TDA 3. 19 Support disabled children and young people and those with special education needs. 3. Be able to support the inclusion of disabled children and young people and those with special educational needs. 3. 1 Obtain information about the individual needs, capabilities and interests of disabled children and young people and those with special educational needs with whom they work. It is important to me that I get to know pupils and find out their capabilities and interests as soon as possible, this will help me to best support them through the curriculum in extra ways.
As I didn’t work with them from the beginning of their St. Felix schooling I didn’t visit them at home to speak to their parents about their needs, but I did obtain the information that I needed from their class teachers when we went through the children’s files and targets to discuss the next steps. Not long into the school term the SENCO also set up a meeting with the parents and outside agencies, (in the cases of the children that I work with, this included social worker, speech and language therapist and visual impairment adviser).
In some cases the child themselves would be included but with the children I work with it is felt that this is not suitable, but I do work with them previous to the meeting to discuss what they enjoy, find difficult, would like to change etc. In these meeting we discuss the children’s individual plans and targets for the year and how we can work together to get the best results and experience for the child. At St. Felix we feel that partnerships with parents are crucial to the process of working with pupils who have special educational needs.
I work 1 to 1 with 3 different children although I was able to obtain lots of academic information about the children form colleagues that had already worked with the children, including the speech therapist, visual impairment advisor, occupational health and more recently the Autism advisors, I have found it just as important to get to know them on a more informal level by getting to know their interests so I can support them through a greater awareness of their personality.
TDA 3. 19 Support disabled children and young people and those with special education needs. 3. Be able to support the inclusion of disabled children and young people and those with special educational needs 3. 2 Identify barriers to participation for disabled children and young people and those with special educational needs with whom they work. All pupils, whatever their needs and abilities have an equal right to educational and learning without barriers.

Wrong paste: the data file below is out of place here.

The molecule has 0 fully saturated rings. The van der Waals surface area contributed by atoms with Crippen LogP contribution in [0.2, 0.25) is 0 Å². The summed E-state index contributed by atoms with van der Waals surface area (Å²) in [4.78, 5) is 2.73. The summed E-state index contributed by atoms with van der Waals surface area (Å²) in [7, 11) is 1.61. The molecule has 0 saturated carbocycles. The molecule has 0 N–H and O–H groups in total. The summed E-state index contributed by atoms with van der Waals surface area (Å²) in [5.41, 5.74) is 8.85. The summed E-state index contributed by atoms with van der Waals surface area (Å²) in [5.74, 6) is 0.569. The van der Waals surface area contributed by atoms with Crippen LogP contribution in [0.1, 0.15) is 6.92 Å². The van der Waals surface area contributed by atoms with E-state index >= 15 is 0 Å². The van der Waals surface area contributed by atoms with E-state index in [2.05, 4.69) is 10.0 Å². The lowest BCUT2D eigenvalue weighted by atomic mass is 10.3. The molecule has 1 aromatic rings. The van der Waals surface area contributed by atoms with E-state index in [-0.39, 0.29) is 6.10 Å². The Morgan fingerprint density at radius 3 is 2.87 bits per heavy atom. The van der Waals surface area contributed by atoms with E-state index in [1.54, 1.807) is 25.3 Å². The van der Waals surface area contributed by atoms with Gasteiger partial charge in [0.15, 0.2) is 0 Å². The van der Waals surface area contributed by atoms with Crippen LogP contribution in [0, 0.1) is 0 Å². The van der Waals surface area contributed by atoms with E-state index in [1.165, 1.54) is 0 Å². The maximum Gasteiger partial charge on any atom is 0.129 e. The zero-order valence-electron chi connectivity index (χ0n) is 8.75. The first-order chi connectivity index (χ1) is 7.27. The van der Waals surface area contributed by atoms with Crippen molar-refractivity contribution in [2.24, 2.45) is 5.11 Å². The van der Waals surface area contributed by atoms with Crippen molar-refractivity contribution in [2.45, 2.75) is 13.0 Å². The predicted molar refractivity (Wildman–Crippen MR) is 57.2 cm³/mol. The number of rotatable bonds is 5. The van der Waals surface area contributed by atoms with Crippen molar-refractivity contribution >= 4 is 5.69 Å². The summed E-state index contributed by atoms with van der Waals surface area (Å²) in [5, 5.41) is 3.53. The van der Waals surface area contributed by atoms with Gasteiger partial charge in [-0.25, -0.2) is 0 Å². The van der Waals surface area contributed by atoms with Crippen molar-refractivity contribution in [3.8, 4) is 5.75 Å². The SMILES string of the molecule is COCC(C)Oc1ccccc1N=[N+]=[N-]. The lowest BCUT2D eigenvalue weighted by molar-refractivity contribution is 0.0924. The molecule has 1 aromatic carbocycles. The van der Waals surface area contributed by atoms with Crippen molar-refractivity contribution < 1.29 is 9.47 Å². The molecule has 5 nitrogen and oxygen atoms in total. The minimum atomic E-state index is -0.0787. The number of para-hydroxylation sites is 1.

This should also include access and provision and to facilities outside the school settings. Schools and other organisations which offer educational provision must by law ensure that all pupils have access to a broad and balanced curriculum. Physical barriers There should be no reason that a child or young person who has a disability or special educational need should not be able to gain access to an educational institution or to its facilities.
As I support children that have additional needs, I make it my responsibility to make sure that all staff are aware of the provision which needs to be made to ensure that they are able to participate. One little girl that I support needs to have all her written resources blown up to A3, and I ensure that all staff know that she needs to be sat at the front to learn from the interactive board and where possible she has her own book to follow when the class are on the carpet being read to by a member of staff.
She has light blue paper to write on as she finds it easier to see writing on this and also uses a pen instead of a pencil, again because it is easier for her to see. Although we use a lot of visual resources with all the children in year 1 and 2 especially in numeracy, for this little girl we make sure she has her own set rather than sharing because of her Autism this allows her to keep routine and aids her to organise and become more independent in her learning. In P.
E and playtimes her main disability is her sight and although she is very confident with moving around the school, staff and children are reminded to keep areas clear and she needs a slightly larger personal area in P. E as due to her poor gross motor skills her physical actions require lots of room! If she is to fall especially onto reflex areas such as her knees she usually falls into a fit, although I am her 1 to 1 all staff know about her condition and also know how to deal with it if they were with her when it happens.